Disease break critical to manage fusarium

Getting rotations right to manage fusarium

Cropping News
Steven Simpfendorfer, NSW DPI, says good rotations are critical to minimising the risk of fusarium head blight. Photo: GRDC.

Steven Simpfendorfer, NSW DPI, says good rotations are critical to minimising the risk of fusarium head blight. Photo: GRDC.

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A sound rotation is the key to minimising the threat of the deadly fungal disease fusarium.

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When it comes to the deadly fungal disease fusarium head blight (FHB) researchers have found prevention is better than cure.

An extended Grains Research and Development Corporation (GRDC) project has found that preventative agronomic practices are the best way to minimise the risk of the disease.

And it is a problem that farmers would do well to avoid if at all possible.

Those with long memories will remember the outbreak on the Liverpool Plains in NSW around 20 years ago that saw the area's durum crop virtually wiped out by the blight, which in turn prompted the GRDC research into FHB.

Managing FHB is particularly difficult in summer cropping environments because maize is a host for the disease pathogen.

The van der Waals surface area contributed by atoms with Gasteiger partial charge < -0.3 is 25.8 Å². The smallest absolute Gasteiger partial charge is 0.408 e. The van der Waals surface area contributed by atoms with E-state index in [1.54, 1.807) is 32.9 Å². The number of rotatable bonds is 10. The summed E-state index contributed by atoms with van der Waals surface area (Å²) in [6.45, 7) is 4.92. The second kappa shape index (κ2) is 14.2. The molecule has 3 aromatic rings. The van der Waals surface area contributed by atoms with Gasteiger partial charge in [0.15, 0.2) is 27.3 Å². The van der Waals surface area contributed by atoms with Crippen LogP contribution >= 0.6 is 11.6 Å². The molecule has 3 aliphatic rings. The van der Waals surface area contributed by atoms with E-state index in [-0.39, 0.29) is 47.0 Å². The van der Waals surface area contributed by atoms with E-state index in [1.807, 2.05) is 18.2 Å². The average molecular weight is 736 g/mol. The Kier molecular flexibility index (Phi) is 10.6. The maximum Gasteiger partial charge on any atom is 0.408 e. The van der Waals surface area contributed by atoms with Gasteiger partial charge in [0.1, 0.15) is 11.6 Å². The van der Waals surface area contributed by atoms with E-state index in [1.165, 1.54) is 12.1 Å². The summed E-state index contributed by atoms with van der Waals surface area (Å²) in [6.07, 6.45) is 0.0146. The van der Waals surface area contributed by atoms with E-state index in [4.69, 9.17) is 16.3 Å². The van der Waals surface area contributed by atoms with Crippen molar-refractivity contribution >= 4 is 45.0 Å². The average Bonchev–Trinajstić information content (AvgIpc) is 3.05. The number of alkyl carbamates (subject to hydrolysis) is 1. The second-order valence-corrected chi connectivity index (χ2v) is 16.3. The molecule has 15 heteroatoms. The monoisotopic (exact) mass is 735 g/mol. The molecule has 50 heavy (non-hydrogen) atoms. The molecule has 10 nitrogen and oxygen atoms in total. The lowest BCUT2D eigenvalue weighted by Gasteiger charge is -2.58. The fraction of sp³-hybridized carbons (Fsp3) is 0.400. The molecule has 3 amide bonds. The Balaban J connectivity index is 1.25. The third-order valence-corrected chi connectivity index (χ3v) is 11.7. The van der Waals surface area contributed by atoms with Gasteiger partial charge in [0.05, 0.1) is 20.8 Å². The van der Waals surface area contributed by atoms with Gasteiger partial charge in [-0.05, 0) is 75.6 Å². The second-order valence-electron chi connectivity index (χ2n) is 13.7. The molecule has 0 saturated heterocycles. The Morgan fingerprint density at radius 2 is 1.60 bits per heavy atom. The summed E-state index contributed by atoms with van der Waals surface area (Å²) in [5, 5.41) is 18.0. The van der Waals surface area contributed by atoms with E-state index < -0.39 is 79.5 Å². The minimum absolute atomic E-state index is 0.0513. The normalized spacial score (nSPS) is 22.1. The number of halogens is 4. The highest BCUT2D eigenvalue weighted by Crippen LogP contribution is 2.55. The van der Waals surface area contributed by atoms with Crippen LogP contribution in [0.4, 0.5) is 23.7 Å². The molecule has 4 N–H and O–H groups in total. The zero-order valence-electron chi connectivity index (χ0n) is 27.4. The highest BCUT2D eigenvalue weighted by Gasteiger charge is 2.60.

Maize is becoming increasingly popular as an irrigated summer crop, particularly in the southern NSW irrigation districts.

NSW Department of Primary Industries (DPI) senior plant pathologist Steven Simpfendorfer said the best plan for growers was to avoid maize and durum in the same rotation.

He said planting a non-grass species in the rotation as a disease break was a good option to minimise FHB risk, while testing potentially at-risk paddocks can also save growers big dollars.

Durum on durum rotations, not regular agronomic practice, are also discouraged from an FHB management perspective.

Fusarium is a devastating disease especially in durum wheat. Photo: GRDC.

Fusarium is a devastating disease especially in durum wheat. Photo: GRDC.

FHB is unlikely to be a major threat in the northern cropping zone this season, as it requires wet and humid conditions at grain flowering and grain fill stages of crop development, but with a wet early winter in the south authorities are warning against complacency.

"When conditions are warm and humid, the spores will germinate and infect the plant through the flowers (anthers) which can lead to serious grain yield losses and grain quality downgrading," Dr Simpfendorfer said.

He said while there were fungicide options available they should be considered a last resort, as there is only one chemical registered for use on FHB.

If a fungicide is to be used, Dr Simpfendorfer advocated a timely application at flowering.

"Research has shown that spraying durum wheat at flowering, growth stage 61, was more effective and had more yield benefit than spraying seven days before flowering," Dr Simpfendorfer said.

The story Disease break critical to manage fusarium first appeared on Farm Online.

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